Buffett Partnership Letters – 1961 Annual Letter

Reading Time: 4 minutes

Th 1961 annual letter is quite a gem. The letter gives us a glimpse of several
aspects of Buffett’s philosophy on investing, including the more practical
aspects like portfolio construction, etc.

As always, in the annual letter for 1961, Buffett starts out with a report on the
performance of the Dow Jones Industrial Average. It is hard for me to imagine a
world when this was the sort of information you’d need to get from your
investment manager, once a year!

Anyway, the funds handily beat the index. He also takes great pains to document how the performance of the funds has been over the five years they were in operation. After fees, the funds compounded at 23% per annum. In comparison, the index returned 11.75% per annum. Quite a lead.

Establishing a benchmark

But having reported these numbers, Buffett spends a lot of time explaining why the
Dow Jones Industrial Average is even a decent benchmark to compete against.

It appears that back in the day, enough people figured that it should be easy to
beat an unmanaged index of thirty stocks. He cites statistics for 38 mutual
funds (selected without bias). 32 of those did worse than the index over the 15
year period for which he had the statistics.

Those that did beat the index, did so only by a few percentage points. Sound familiar?

He goes on to say that their portfolio is quite different from the Dow, and their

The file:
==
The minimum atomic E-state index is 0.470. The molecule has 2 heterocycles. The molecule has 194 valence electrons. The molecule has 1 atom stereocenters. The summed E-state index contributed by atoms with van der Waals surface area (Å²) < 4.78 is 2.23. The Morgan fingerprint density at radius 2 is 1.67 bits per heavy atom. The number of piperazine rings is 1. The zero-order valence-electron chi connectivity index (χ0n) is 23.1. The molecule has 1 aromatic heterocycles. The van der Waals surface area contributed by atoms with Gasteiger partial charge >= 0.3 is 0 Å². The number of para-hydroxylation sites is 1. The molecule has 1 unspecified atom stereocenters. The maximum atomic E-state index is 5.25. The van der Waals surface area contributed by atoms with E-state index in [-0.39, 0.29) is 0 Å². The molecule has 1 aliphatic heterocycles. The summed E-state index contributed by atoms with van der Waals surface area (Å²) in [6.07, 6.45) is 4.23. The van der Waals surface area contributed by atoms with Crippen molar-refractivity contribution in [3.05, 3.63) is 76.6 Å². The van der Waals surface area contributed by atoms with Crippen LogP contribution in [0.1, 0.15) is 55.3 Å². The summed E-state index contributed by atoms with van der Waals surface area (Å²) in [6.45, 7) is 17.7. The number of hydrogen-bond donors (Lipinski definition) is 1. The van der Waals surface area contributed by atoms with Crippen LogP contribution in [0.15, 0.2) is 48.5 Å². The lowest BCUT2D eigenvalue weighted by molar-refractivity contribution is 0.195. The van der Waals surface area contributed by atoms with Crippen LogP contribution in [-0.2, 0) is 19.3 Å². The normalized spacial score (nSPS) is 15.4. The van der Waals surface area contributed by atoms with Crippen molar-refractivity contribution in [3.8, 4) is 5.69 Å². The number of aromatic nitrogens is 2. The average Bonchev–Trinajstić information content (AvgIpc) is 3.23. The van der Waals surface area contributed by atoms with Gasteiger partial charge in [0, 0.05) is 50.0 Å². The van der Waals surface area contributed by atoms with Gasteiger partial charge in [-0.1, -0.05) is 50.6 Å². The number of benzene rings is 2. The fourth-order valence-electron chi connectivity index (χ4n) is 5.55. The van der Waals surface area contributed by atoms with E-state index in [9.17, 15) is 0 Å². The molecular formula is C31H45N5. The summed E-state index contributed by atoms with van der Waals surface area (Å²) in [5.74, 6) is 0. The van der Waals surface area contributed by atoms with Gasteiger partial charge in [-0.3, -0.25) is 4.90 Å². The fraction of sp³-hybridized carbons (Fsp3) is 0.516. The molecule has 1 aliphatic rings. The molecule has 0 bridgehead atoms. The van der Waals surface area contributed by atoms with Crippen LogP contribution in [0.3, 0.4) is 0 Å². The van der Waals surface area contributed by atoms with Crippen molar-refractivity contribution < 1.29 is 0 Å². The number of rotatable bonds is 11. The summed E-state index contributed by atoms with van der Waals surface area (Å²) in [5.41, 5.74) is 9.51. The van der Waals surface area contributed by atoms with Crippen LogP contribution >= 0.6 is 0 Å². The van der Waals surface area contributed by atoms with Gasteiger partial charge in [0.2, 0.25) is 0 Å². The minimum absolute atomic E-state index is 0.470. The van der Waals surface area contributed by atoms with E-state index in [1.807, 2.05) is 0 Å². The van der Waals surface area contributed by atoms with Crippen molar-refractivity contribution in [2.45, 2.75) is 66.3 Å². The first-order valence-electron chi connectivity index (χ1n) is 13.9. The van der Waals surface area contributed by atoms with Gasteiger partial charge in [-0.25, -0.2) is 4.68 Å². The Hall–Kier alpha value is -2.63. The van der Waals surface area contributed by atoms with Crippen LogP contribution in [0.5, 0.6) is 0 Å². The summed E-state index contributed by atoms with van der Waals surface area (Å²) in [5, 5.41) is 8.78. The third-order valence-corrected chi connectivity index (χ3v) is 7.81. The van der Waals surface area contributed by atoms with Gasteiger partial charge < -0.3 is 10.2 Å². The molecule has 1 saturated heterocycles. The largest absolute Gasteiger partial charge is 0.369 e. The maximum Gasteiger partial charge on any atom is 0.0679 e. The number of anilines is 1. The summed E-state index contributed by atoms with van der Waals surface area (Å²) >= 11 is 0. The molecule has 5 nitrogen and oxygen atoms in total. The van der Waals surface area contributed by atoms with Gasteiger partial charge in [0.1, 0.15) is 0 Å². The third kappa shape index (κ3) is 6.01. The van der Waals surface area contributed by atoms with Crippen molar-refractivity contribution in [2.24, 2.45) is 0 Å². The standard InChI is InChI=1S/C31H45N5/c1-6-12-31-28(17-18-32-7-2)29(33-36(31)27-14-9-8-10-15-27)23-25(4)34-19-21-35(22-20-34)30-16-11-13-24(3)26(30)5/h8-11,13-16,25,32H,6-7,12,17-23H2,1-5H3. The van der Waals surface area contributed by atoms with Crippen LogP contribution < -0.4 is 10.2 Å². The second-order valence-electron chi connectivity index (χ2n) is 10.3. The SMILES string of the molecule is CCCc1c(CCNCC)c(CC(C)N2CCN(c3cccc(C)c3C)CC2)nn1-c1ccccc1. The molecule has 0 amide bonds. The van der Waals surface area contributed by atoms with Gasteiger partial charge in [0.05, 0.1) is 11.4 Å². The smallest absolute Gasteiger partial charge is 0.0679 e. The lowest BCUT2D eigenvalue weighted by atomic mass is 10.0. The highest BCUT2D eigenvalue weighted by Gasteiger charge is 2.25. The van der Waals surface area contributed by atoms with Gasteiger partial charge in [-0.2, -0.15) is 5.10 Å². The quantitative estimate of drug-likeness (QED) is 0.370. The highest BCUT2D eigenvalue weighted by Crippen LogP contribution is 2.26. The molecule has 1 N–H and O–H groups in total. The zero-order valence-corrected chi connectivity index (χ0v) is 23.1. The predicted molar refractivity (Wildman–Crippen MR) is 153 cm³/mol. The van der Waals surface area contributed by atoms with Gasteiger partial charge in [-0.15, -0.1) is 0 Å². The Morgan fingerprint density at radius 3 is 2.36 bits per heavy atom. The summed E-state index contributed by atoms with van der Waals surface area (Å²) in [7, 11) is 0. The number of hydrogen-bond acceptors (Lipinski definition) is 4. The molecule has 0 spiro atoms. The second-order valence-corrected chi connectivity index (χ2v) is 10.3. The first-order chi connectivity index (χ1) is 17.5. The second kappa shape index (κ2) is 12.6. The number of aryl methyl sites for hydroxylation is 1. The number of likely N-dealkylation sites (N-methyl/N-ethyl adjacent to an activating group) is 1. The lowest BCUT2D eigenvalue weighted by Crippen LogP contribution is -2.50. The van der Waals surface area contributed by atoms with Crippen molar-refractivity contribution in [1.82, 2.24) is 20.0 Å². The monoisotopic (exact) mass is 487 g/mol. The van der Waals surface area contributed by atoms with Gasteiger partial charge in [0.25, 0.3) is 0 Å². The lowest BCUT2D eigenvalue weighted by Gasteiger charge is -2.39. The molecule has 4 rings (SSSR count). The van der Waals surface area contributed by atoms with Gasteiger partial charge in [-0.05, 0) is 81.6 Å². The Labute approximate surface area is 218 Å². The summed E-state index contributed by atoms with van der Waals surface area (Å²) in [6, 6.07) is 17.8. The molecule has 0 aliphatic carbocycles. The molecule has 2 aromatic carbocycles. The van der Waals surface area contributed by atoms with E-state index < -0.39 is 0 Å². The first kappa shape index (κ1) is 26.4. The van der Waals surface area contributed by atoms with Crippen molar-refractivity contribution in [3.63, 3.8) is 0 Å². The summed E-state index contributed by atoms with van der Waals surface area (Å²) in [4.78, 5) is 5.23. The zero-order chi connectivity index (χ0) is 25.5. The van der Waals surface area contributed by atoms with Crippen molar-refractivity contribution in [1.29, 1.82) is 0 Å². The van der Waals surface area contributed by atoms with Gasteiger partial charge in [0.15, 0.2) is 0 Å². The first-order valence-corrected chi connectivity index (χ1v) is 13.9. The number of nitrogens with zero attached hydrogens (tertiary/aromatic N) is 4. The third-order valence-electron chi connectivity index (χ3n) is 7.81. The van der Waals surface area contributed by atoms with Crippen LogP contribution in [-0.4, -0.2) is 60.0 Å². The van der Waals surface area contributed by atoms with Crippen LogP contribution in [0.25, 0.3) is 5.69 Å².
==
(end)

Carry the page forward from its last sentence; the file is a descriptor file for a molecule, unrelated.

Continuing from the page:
method of operation differs substantially from other mutual funds.

However, he chooses the Dow as the benchmark because it represents the alternative opportunity that his investors have. This is a great way to think about it. Buffett has always framed his investment decisions as competing against his opportunity cost. Even the cost of capital he uses for valuation represents the opportunity cost of his funds (more on
this at another time).

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Process and portfolio construction

Having established why he chose the Dow as his benchmark, he goes on to speak about
his investment process. Buffett breaks down his investment opportunities into
three broad categories – generals, workouts, and control situations.

Generals are the most common type of investment – at the time, even for Buffett himself. This is like buying stocks of good companies at decent prices. There are no special situations involved and no clear time-table for when a fair valuation would be received.

The portfolio construction here is instructive. In five or six of these, he would put in between five and ten percent each. Other than this, there could be ten to fifteen smaller investments as well. So a total of fifteen to twenty positions, with five or six bigger bets. There are no immediate catalysts visible in these positions and so the holding period is not known at initiation. These positions are also fairly correlated with the index

Finally, the intention is to sell off when he can get a decent price for the business – not necessarily waiting for the absolute fair price. Notice, that this is a very different Buffett from the one we now know.